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SLE is associated with accelerated mortality, which is frequently attributable to cardiovascular (CV) causes, not fully explained by traditional CV risk factors.
Individuals with SLE are commonly sedentary, with many perceived barriers to exercise.
Mr Tom O’Dwyer of the Physiotherapy Department in Trinity College Dublin made a presentation to the Meeting about the findings of a meta-analysis he was involved in to evaluate whether exercise had a deleterious effect on disease activity in SLE and assess the impact of exercise on cardio-respiratory fitness and fatigue.
The systematic review was conducted, including quasi-randomised and randomised controlled trials in SLE, comparing at least one exercise group to controls.
Studies were retrieved by searching MEDLINE/PubMed, EMBASE, PEDro, AMED, CINAHL and the Cochrane Central Register of Controlled Trials for keywords and medical subject headings relating to SLE and exercise.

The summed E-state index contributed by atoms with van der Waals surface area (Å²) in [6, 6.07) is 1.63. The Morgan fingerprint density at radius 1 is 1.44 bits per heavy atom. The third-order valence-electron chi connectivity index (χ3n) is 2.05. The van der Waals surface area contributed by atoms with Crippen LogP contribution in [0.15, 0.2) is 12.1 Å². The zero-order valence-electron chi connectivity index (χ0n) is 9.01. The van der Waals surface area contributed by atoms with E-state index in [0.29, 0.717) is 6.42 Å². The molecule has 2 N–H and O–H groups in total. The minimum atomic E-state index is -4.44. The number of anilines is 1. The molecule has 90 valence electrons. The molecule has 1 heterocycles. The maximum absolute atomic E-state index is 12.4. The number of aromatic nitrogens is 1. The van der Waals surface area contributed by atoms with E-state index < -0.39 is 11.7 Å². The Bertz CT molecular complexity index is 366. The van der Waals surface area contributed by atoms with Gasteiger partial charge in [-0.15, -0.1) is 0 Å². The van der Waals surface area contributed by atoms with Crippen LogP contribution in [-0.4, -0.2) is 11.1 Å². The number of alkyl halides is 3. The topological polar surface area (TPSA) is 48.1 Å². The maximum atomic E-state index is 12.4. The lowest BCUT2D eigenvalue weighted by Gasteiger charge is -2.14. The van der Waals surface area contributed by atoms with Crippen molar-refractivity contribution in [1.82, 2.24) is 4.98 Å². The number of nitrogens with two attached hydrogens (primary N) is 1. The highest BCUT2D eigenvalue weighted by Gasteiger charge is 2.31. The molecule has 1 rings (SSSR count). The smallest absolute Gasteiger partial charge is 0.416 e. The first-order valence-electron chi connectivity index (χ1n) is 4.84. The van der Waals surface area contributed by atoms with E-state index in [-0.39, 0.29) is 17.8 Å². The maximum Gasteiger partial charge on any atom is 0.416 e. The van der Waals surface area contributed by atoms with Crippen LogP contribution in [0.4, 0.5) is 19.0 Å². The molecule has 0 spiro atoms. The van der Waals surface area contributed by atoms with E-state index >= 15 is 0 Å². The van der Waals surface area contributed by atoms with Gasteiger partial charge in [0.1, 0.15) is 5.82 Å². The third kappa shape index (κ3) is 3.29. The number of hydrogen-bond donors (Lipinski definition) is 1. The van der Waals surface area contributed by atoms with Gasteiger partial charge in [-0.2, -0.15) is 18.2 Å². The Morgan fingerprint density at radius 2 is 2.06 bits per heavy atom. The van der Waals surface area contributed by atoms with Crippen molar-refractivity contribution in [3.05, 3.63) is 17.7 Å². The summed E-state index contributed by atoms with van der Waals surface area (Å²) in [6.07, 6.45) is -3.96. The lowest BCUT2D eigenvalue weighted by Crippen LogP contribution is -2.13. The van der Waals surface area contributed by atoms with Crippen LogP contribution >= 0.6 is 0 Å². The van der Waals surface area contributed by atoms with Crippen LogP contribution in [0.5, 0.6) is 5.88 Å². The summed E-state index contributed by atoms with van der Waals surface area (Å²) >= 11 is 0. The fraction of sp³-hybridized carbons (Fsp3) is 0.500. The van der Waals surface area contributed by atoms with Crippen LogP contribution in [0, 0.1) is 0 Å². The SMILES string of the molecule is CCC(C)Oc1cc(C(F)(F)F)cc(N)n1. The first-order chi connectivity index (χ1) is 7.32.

The search strategy produced 2,980 records, while titles and abstracts screening identified 30 full texts for eligibility appraisal.
Of these, seven were suitable for inclusion in the meta-analysis.
“This meta-analysis demonstrates that exercise significantly improves cardiorespiratory fitness and disease-related fatigue in individuals with SLE, without adversely affecting disease activity,” according to the authors.
“This review suggests that exercise may be safely prescribed in this population. Longitudinal studies examining the effects of exercise on CV risk factors in this population are recommended, based on the promising findings of this meta-analysis.”